19 Survey of Human Genetics key: p. 157

    Dimples Dimples: DD/Dd No dimples: dd
    Free Earlobes Free: LL/Ll Attached: ll
    Tongue Roller Roller: RR/Rr Non-roller: rr
    Widow's Peak: WW/Ww No-peak: ww
    Rh factor Positive: RR/Rr Negative: rr
    Freckles Yes: FF/Ff No: ff
    Hitchhiker's Thumb: HH/Hh No-Thumb: hh
    Hair Form (incomplete) Curly: CC Wavy: Cc
    Straight: cc
    Blood (codominance, mult alleles) Type A: IAIA, IAiO
    Type O: iOiO
    Type B: IBIB, IBiO
    Type AB: IAIB
    Hair Color (polygene) Dark Brown/Black: JJKK/JJKk
    Sandy/Titan: jjkk
    Brown: JjKk/JjKK
    Red: JJkk/Jjkk
    Blond: jjKK/jjKk
    Thiourea Taste Taster: TT/Tt Non-Taster: tt
    PTC Taste Taster: PP/Pp Non-Taster: pp
    Sodium Benzoate Taster: SS/Ss Non-Taster: ss
    Gender Male: XY Female: XX
    Color Vision (X-linked) Normal: XCXc, XCXC, XCY Colorblind: XcXc, XcY
    Interlocking Fingers (X-linked) Left over Right: XIXI, XIXi, XIY Right over Left: XiXi, XiY

    Questions p. 158

    1. Can parents who are non-tongue rollers have a child who is a tongue roller?
      No: parents are homozygous recessive.

    2. Can a parent who is a taster and a parent who is a non-taster have children who are tasters?
      Yes: taster parent has at least one dominant allele.
      How about children who are non-tasters?
      Yes: taster parent is carrier.

    3. Can parents who have wavy hair have a child who has straight hair?
      Yes. Wavy parents are heterozygous.
      How about a child who has curly hair?
      Finally, how about a child who has wavy hair?

    4. Can a parent who has Type A positive blood and a parent who has Type B positive blood have a child who is Type O negative?
      Yes: parents can be IAiO (+-) and IBiO (+-)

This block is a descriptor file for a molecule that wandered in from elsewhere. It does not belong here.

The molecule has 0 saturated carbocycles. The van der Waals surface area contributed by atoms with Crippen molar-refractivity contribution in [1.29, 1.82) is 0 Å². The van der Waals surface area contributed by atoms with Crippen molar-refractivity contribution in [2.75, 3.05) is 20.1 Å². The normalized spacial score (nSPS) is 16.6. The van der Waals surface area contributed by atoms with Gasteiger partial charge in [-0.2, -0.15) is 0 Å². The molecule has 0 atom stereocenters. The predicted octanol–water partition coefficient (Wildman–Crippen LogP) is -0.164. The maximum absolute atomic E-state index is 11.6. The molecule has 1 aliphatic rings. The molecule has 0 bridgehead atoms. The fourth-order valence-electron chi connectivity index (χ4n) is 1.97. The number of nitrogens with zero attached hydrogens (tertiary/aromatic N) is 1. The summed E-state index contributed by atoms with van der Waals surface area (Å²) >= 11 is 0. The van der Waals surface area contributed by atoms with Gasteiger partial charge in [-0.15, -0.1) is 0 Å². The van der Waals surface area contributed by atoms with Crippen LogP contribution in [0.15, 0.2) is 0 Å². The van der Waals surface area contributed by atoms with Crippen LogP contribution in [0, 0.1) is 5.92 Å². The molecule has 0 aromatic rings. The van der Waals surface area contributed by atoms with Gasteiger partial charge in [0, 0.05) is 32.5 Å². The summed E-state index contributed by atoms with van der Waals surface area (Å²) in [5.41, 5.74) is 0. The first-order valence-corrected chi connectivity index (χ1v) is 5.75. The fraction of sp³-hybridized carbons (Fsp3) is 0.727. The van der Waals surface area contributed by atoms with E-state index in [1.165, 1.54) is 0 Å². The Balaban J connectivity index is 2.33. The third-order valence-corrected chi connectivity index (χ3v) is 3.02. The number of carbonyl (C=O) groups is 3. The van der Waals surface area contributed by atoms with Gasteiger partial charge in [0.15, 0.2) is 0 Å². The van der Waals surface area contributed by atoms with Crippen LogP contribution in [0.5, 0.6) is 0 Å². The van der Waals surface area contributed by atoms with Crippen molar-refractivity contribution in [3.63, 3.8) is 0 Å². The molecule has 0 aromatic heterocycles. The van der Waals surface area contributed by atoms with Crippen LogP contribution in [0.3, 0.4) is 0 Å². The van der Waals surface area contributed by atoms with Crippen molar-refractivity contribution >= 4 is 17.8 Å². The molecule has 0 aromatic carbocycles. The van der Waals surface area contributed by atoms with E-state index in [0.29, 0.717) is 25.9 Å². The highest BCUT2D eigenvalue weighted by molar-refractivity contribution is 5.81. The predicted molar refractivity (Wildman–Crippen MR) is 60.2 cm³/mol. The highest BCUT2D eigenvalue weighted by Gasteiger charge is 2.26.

How about Type O positive?
      Yes: parents can be IAiO (+?) and IBiO (+?)
      How about Type A negative?
      Yes: parents can be IAiO (+-) and IBiO (+-)

    5. X-linked recessive traits appear more often in males than females. Why?
      Males have only 1 X chromosome.

    6. In respect to the parents, who is responsible for donating an X-linked recessive trait on to the son?
      The daughter?
      Both parents.

    Questions 1-4 are in reference to Figure 1, (autosomal recessive characteristic like sickle cell anemia).

    1. Individuals showing the autosomal recessive characteristic do not appear in all generations. How is this possible?
      Some individuals are carriers (heterozygous).

    2. From which couple in generation 1 did individual III-5 likely receive the autosomal recessive characteristic?
      III-5 from I-3 and 4 (because II-5 shows characteristic).
      How about individual III-6?
      III-6 from I-5 and 6 (because II-6 and II-7 exhibit the characteristic)

    3. An offspring showing the autosomal recessive characteristic was produced from the marriage between III-7 and III-8. What must be the genotype of III-7?
      III-7 is a carrier of sickle cell - Ss (III-8 must also be a carrier).

    4. The predicted outcomes of a genetic cross may not match the actual result. For example, consider parents I5 and I6 who both must be heterozygous. The phenotypic ratio from this cross predicts a 75% probability of a child expressing the dominant characteristic and a 25% probability of a child expressing the recessive characteristic. However, 2 of the 3 progeny express the recessive characteristic. Does the result of the cross between I5 and I6 violate the rules of statistics?
      No. The predicted ratios assume random fertilization and large numbers of progeny. Small samples can deviate from the predicted result.
    Questions 5-8 are in reference to Figure 2, (autosomal dominant characteristic like Huntington's disease).

    1. Is it possible that an autosomal dominant characteristic can skip a generation?
      No, dominant allele always shows its trait, including heterozygotes.

    2. Why do so few of the individuals in the pedigree show the dominant characteristic? p. 160
      Most diseases are low in frequency due to natural selection.

    3. 37 of the individuals in the pedigree do not show the dominant characteristic. How many of these 37 individuals carry at least one "hidden" allele?
      0: none of the unaffected individuals can carry a "hidden" allele (heterozygote).

    4. Family member I-8 is the original source of the allele in the pedigree. If individual III-1 is unrelated to I-8, how can she (III-1) produce an offspring who shows the dominant characteristic?
      Her husband has the dominant trait. She is homozygous recessive; he is heterozygous.

Lab notes made Jul 14, 2010 by Peter Chen